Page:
Monday, 22 April 2019

CROSSING THE STREET # 2

I was delighted last week to meet with Lucky Khambule  a man who now lives in the town of Arklow, co Wicklow. Lucky was1.5 years in ‘direct provision’ before been given’ leave to remain’ in Ireland by the department of Justice. Lucky is a very striking presence who carries himself with dignity, respect for all and concern for those who remain in the unfortunate and unnecessary regime that limits their potential by means denying basic human rights.

Tuesday, 1 January 2019

CROSSING THE STREET


In an effort to add to the discourse around Direct Provision, to increase international awareness of its existence and in some small way to help bring an end to its madness, I will be adding my voice to those already active by starting a new series of photographs. Photographs of survivors of Direct Provision.
 Those who have passed through the system and come out the other end.

Friday, 24 February 2017

LET'S TALK II


All is proceding well at the National Photographic Archive, the exhibition is being enjoyed by a large diverse audience, some viewing it in a series of glances and others spending time with it, looking, watching, listening, hearing, communicating. The series of events around the exhibition have all gone well and I will report on all here at a later date.



For the moment I wanted to draw your attention to the last two events in the schedule announced in the last post, both at The National Library, Kildare Street.

Wednesday March 1st at 19.00. -  Beyond Home: new spaces for migrant belonging

                                                       Speaker - Professor Mary Gilmartin


                                                 Admission is free and no booking is needed


                                      Friday March 3rd 10.45 till 16.00 -  Picturing Migration.

  A conference which looks at representation of migrations in photography and the media
Admission is free  - To book click here



Here is what the library events page has to say about the upcoming event,

Professor Mary Gilmartin, from Maynooth University for this exploration of the issues around migration.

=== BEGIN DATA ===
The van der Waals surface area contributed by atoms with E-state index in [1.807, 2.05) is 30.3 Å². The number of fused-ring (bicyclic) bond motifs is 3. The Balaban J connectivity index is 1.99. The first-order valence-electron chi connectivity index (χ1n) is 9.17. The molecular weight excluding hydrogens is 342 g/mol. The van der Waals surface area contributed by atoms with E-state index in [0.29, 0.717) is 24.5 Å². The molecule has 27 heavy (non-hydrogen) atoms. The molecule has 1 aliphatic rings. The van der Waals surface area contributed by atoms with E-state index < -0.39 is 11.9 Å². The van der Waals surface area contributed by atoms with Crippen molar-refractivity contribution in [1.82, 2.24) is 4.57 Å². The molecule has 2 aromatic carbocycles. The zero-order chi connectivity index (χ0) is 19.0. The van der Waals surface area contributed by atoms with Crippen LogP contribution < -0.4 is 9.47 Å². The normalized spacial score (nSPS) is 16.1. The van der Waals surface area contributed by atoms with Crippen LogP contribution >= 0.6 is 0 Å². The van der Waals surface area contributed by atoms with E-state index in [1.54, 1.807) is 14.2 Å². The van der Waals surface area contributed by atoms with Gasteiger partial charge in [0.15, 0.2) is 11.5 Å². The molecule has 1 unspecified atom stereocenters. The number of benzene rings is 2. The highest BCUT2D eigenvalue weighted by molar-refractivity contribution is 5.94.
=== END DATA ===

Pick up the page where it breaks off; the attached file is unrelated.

This lecture is one of a series taking place as part of the programme around the Beyond Leaving exhibition at the library’s National Photographic archive in Temple Bar, Dublin 2.

What does belonging mean?

Seeking to belong is a common human desire. But what does belonging mean when you are a migrant, living away from familiar places and people? In this talk, Professor Gilmartin will consider the ways in which migrants create new spaces of belonging and will use examples from the experiences of immigrants living in Ireland and Irish emigrants living in other countries to show how migrants seek to belong – whether this is through local communities or transnational citizenship – as well as the difficulties they encounter.


 Fridays event is the final move of my suite of presentations on and around this subject and it seeks to locate the discourse around recent Irish migration in context with recent global trends in migration.


It features five speakers who will each make a presentation on their work and a number of panel discussions around the topic of the day.

Speakers include Melanie Friend, photographer/artist and educator, Sarah Maria Griffin, author and project collaborator, Rory O'Neill, artist/researcher, Ciara Kenny, curator and editor of Irish Abroad/Generation Emigration (Irish Times) and Vukasin Nedelikovic artist/resercher (Asylum Archive). It will be hosted by David Monahan, Dr Justin Carville and Dr Mark Curran and will take place in the National Library of Ireland, Kildare Street.


This is a free event but booking is essential,  to book click here

Thursday, 5 January 2017

LETS TALK!

The show publication is available free at the venue



  I am delighted to announce that Beyond Leaving continues at the Gallery of the National Photographic Archive, Meeting House Square until March 26th 2017.

Having been party to a two year research programme there is one message I took away from the experience. That is, that a major point of engagement with visual culture is to bring work to action by creating a dialogue around the areas of concern that have been identified by that research process.

After six weeks at exhibition we start the new year with an exciting programme of panels, presentations and discussions on various subjects in and around the theme of migration. These events have been organised in conjunction with the National Library of Ireland's Education Department,  IADT Dun Laoghaire, History Ireland and First Fortnight Mental Health Arts Festival. They will run over the remaining weeks of the exhibition finishing with a day long conference at the National Library, Kildare Street, entitled Picturing Migration. (March 3rd 2017)

The first of the events happens on Wednesday the 11th of January at 19.00 under the umbrella of the First Fortnight Festival 2017 and takes place at the venue Temple Bar.

As a young boy I had the realisation that my own mother was seriously effected by the loss of her entire family through emigration and this played a large part in the sadness and melancholic aura that I sensed from her as a  child. This realisations is probably at the heart of my desire to humanise the experience of the current, now seemingly parked statistic of recent  Irish net emigration. I am so delighted to be a part of a discussion about migration and mental health and look forward to audience participation with the panel including myself, Steve Cummins (journalist), Sarah Griffin (author and project participant), Mari-Claire McAlleer (National Youth Council researcher and advocate) and Brian O'Neill (multiple time emigrant and project participant).